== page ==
My sister writes to say that her daughter, now in her second year at MIT, is looking for recipes. Dining halls and many other campus dining options aren't open during January, so she and a group of her friends are doing a dinner rotation. Here's a couple of my favorites that are easy, fun and delicious.
One of the simplest and most flavorful pasta sauces is called puttanesca (look it up). There are many variations -- I first learned mine from my very favorite cookbook, Jack Bishop's Pasta e Verdura.
For four people, use a 28-ounce can of tomatoes. (Jack recommends whole tomatoes, roughly chopped, but I typically use diced -- depends on what texture you want).
Heat 1/4 cup of olive oil in a large skillet. Add 4 minced garlic cloves and 1/2 tsp of hot red pepper flakes. Saute that over medium heat for a minute or two, until the garlic turns golden.
Then add the tomatoes, 2 tablespoons of drained capers, and about 16 olives, pitted and chopped. Jack recommends half black (like Kalamatas) and half green (like Spanish Queens) but really, you can use whatever's handy. Simmer that until the sauce is the consistency you want -- takes about fifteen minutes. You can use a fork to mash the tomatoes a little bit if you want it smoother.
That's it. While the sauce is simmering you can cook and drain the pasta. I typically use linguine, but spaghetti or any other long thin shape works great (figure three to four ounces pasta per person). Mix the pasta and the sauce and serve it up.
I usually sprinkle a little fresh grated parmesan on mine, but don't do that unless you've got really good parmesan -- it's expensive, but you only need a little bit. And getting good parmesan in Boston should be a snap!
If there's just one or two of you, use a small can of tomatos and reduce the rest of the ingredients appropriately. Once you've had it a couple of times you'll get the hang of what proportions you want to use.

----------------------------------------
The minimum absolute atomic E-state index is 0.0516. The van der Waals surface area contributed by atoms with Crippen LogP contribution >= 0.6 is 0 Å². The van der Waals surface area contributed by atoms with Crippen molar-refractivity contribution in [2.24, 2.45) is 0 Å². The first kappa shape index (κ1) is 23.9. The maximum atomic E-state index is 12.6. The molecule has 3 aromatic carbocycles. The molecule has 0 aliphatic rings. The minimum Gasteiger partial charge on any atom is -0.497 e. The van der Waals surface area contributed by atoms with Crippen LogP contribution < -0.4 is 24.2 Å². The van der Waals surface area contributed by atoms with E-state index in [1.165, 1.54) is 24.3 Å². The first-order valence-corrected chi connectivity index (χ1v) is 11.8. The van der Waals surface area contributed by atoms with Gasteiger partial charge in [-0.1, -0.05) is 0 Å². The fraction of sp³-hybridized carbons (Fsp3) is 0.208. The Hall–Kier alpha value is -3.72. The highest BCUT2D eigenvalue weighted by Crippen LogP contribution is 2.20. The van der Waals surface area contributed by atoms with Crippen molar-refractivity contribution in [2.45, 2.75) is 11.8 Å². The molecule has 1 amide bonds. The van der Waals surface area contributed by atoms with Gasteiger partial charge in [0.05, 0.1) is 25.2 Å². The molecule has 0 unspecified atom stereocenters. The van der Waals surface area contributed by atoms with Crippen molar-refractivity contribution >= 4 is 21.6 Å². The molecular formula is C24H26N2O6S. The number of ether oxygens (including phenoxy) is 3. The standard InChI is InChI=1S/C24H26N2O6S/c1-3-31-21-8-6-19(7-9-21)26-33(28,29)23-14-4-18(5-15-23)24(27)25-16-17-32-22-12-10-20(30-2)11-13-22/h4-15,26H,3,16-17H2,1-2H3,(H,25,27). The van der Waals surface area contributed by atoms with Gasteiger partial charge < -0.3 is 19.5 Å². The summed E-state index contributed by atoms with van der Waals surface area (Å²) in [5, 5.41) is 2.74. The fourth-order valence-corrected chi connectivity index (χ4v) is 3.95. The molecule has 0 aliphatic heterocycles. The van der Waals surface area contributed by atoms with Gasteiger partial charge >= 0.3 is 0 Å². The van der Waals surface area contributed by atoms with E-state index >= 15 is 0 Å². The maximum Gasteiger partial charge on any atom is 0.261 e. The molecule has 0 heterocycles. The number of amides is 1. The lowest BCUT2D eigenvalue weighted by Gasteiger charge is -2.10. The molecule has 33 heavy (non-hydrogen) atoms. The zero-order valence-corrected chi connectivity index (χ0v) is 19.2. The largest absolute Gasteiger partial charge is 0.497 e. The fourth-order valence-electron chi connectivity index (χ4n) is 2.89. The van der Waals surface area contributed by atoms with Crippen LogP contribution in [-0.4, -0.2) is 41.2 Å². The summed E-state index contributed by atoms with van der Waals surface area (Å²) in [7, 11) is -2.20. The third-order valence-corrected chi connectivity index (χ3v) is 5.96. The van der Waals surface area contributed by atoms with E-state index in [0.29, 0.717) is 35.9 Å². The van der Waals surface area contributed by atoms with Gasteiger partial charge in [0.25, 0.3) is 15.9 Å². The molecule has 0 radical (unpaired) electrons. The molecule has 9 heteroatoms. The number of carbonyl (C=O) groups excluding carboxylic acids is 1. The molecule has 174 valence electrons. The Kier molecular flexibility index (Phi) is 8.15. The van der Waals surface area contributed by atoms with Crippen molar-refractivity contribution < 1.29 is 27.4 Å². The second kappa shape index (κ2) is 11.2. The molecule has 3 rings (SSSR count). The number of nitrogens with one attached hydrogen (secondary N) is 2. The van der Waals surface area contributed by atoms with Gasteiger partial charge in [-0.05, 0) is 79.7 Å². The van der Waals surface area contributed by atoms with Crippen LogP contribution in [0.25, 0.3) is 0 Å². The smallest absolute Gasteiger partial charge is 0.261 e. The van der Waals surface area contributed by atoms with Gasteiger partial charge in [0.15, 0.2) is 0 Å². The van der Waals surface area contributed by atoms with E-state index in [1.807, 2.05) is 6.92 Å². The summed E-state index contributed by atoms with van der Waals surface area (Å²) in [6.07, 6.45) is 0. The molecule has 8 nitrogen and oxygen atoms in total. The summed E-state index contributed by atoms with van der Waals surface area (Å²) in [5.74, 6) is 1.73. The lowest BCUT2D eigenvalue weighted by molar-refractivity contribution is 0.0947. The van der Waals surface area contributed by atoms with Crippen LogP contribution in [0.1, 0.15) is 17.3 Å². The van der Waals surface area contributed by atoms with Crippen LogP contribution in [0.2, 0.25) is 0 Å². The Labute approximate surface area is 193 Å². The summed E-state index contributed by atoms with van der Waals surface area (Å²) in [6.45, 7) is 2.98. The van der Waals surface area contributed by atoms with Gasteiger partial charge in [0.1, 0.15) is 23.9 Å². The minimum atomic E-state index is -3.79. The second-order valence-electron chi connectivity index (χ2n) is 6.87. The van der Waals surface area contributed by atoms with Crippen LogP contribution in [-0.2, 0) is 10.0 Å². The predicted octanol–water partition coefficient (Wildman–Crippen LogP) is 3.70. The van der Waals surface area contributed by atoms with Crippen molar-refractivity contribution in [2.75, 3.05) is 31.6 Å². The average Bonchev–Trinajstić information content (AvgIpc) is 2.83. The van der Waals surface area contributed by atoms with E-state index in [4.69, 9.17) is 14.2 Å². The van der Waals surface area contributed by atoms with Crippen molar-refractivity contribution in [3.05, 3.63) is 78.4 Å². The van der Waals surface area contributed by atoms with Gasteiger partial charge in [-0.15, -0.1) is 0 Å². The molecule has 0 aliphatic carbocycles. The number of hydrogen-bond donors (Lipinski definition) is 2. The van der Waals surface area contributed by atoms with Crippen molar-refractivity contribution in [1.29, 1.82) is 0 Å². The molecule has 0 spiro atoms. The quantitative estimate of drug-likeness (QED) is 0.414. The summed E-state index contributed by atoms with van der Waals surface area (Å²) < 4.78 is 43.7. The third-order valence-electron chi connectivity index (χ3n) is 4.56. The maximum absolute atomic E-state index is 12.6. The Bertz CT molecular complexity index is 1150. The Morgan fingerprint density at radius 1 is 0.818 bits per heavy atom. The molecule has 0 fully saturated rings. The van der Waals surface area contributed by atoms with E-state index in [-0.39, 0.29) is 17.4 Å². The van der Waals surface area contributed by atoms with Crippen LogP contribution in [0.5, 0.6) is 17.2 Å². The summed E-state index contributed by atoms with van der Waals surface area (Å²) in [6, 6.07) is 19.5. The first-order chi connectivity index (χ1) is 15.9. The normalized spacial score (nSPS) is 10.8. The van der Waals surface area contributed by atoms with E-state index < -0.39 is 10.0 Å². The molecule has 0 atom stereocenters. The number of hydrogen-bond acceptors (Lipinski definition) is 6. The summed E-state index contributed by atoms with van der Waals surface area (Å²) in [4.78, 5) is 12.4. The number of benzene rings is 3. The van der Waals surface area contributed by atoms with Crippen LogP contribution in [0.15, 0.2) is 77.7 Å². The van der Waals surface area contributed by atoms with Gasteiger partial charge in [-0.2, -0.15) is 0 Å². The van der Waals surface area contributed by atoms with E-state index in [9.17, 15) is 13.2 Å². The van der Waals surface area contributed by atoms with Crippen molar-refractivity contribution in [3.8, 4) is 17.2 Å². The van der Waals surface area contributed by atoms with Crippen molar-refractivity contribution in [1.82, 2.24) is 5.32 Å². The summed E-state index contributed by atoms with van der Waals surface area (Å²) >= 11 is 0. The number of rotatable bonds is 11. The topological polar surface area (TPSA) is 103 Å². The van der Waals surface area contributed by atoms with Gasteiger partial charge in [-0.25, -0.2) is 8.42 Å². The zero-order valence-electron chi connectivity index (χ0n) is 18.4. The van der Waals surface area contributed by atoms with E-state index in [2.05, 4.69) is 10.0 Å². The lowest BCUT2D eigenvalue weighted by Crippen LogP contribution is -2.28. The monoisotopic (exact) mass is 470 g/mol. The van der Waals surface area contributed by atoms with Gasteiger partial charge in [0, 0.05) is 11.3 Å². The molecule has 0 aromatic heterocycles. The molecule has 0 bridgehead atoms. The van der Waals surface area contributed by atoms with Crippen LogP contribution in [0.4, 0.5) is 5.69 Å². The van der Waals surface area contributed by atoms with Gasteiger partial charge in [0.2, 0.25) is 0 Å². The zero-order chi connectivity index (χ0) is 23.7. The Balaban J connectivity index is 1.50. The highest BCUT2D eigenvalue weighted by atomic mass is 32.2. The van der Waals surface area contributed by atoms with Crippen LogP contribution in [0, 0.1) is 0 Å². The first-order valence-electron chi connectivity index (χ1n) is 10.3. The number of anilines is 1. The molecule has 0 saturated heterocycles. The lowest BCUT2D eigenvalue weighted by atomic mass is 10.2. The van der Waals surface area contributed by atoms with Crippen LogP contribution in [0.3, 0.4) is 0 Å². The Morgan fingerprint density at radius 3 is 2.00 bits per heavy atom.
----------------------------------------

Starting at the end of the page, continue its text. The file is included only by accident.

I've got nothing against jarred pasta sauces, particularly those made by Classico or Barilla. Here's a lemon-chicken pasta that uses Classico's tomato and basil sauce.
Grate the skin of a lemon with the medium grate of a standard box grater (which you ought to have in your kitchen anyway). Then juice the lemon -- you should get about 1/4 cup of juice. Mince three or four garlic cloves. Add the lemon juice, lemon zest (the grated skin), and the garlic to about 1/3 cup of olive oil in a small frying pan. Heat on medium just until the mixture froths up for a minute or two.
While that's cooling, cut up a couple of chicken breasts into the thinnest strips you can manage (if they're slightly frozen, it makes the slicing easier). Put the chicken pieces in a bowl and pour the marinade over them. Mix them well with your hands so that all of the pieces are well-coated with marinade. Let that sit for half an hour.
Set a large skillet (or a wok, if you have one) over medium to medium-high heat. Pour the chicken and marinade in, and saute the chicken until it's white, then pour in a jar of pasta sauce (like I said, I use Classico's tomato and basil or tomato and sweet basil. A jarred marinara would work well too. I would not use a sauce that has other flavors in it, because that might clash with the lemon-garlic-chicken flavor).
Let that simmer while you fix the pasta.
Leftover sauce will keep for a week or two -- I always make enough for two or three meals. And you can double the whole thing if you've got a large crew to feed.
If this kind of thing appeals to you, get a copy of Jack's book (mentioned above). Over the past few years I've probably made half the recipes in that book and every single one has been fantastic. Plus, I've learned a tremendous amount about cooking. I've got several other of his cookbooks and they're all wonderful, but Pasta e Verdura is the very best of all.